Mexican cuisine varies widely between regions, as each town has its own culinary traditions, according to "Mexico For You," a publication of the Mexican Cultural Institute of Washington, D. Tortillas and other food made from corn are common everywhere, though, as are pepper, tomatoes and beans. Many foods that originated in Mexico are popular worldwide, including avocadoes, chocolate and pumpkins.
There are also small communities of Muslims, Jews and Buddhists.
Family is one of the most important elements in Mexican society, according to
Independence Day, marking the country's separation from Spain in 1810, is celebrated on Sept. Cinco de Mayo, which marks a Mexican military victory over the French in 1862, is more widely celebrated in the United States (as a beer promotion) than it is in Mexico.
Mexico is the most northern latin country, bordered by the United States, Guatemala and Belize.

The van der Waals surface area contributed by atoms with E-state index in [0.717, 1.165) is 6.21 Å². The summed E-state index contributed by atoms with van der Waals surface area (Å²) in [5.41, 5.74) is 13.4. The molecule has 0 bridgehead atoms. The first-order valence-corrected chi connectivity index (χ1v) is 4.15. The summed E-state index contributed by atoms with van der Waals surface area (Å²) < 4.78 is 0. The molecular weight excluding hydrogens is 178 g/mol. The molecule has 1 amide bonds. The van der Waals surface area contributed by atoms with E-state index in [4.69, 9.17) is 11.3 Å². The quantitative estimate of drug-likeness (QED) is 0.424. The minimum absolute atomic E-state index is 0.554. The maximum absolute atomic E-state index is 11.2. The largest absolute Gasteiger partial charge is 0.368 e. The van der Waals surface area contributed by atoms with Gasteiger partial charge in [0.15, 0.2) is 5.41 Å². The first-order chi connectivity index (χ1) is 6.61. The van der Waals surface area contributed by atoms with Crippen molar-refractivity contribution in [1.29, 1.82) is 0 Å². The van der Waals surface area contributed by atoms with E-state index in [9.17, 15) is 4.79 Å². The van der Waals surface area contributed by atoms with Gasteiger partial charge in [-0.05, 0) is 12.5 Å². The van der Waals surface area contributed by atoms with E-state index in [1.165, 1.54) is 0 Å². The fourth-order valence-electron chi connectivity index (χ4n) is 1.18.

Around 82 percent of Mexicans identify themselves as Catholic, according to the CIA, although many have incorporated pre-Hispanic Mayan elements as part of their faith.
Christian denominations represented include Presbyterians, Jehovah's Witnesses, Seventh-Day Adventists, Mormons, Lutherans, Methodists, Baptists and Anglicans.
For example, chocolate, coyote, tomato and avocado all originated in Nahuatl.
"Much of Mexican culture revolves around religious values and the church, as well as the concept of family and inclusiveness," said Talia Wagner, a marriage and family therapist in Los Angeles.
However, traditional Mexican women´s clothing now regularly includes lots of ornate embroidery, often including images and patterns that have symbolic meaning attached to them.